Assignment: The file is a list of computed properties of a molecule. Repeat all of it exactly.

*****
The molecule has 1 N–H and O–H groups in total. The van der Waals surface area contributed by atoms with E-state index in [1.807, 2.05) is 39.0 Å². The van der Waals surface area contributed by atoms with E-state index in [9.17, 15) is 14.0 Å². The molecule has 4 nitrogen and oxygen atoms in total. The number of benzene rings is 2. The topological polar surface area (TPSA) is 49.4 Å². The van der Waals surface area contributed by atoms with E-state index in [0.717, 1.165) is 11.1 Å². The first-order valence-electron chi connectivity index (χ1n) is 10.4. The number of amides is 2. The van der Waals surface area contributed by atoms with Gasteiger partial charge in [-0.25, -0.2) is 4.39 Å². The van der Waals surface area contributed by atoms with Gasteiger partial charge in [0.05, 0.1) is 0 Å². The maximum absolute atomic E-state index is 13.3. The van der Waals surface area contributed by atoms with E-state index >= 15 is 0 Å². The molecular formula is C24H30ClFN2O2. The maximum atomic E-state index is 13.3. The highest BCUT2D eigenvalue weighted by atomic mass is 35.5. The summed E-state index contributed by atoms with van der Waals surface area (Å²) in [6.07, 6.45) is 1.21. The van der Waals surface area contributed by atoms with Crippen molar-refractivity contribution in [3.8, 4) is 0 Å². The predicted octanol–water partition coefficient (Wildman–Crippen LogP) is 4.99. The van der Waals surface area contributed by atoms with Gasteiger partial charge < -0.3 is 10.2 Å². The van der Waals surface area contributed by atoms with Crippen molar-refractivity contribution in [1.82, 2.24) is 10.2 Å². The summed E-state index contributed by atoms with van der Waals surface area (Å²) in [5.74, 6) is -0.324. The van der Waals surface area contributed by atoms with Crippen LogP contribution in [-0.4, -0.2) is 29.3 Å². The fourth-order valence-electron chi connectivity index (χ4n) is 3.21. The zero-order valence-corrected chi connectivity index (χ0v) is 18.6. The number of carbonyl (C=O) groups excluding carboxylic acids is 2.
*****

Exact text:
The molecule has 1 N–H and O–H groups in total. The van der Waals surface area contributed by atoms with E-state index in [1.807, 2.05) is 39.0 Å². The van der Waals surface area contributed by atoms with E-state index in [9.17, 15) is 14.0 Å². The molecule has 4 nitrogen and oxygen atoms in total. The number of benzene rings is 2. The topological polar surface area (TPSA) is 49.4 Å². The van der Waals surface area contributed by atoms with E-state index in [0.717, 1.165) is 11.1 Å². The first-order valence-electron chi connectivity index (χ1n) is 10.4. The number of amides is 2. The van der Waals surface area contributed by atoms with Gasteiger partial charge in [-0.25, -0.2) is 4.39 Å². The van der Waals surface area contributed by atoms with Gasteiger partial charge in [0.05, 0.1) is 0 Å². The maximum absolute atomic E-state index is 13.3. The van der Waals surface area contributed by atoms with E-state index >= 15 is 0 Å². The molecular formula is C24H30ClFN2O2. The maximum atomic E-state index is 13.3. The highest BCUT2D eigenvalue weighted by atomic mass is 35.5. The summed E-state index contributed by atoms with van der Waals surface area (Å²) in [6.07, 6.45) is 1.21. The van der Waals surface area contributed by atoms with Crippen molar-refractivity contribution in [3.8, 4) is 0 Å². The predicted octanol–water partition coefficient (Wildman–Crippen LogP) is 4.99. The van der Waals surface area contributed by atoms with Gasteiger partial charge < -0.3 is 10.2 Å². The van der Waals surface area contributed by atoms with Crippen molar-refractivity contribution in [1.82, 2.24) is 10.2 Å². The summed E-state index contributed by atoms with van der Waals surface area (Å²) in [5.74, 6) is -0.324. The van der Waals surface area contributed by atoms with Crippen LogP contribution in [-0.4, -0.2) is 29.3 Å². The fourth-order valence-electron chi connectivity index (χ4n) is 3.21. The zero-order valence-corrected chi connectivity index (χ0v) is 18.6. The number of carbonyl (C=O) groups excluding carboxylic acids is 2.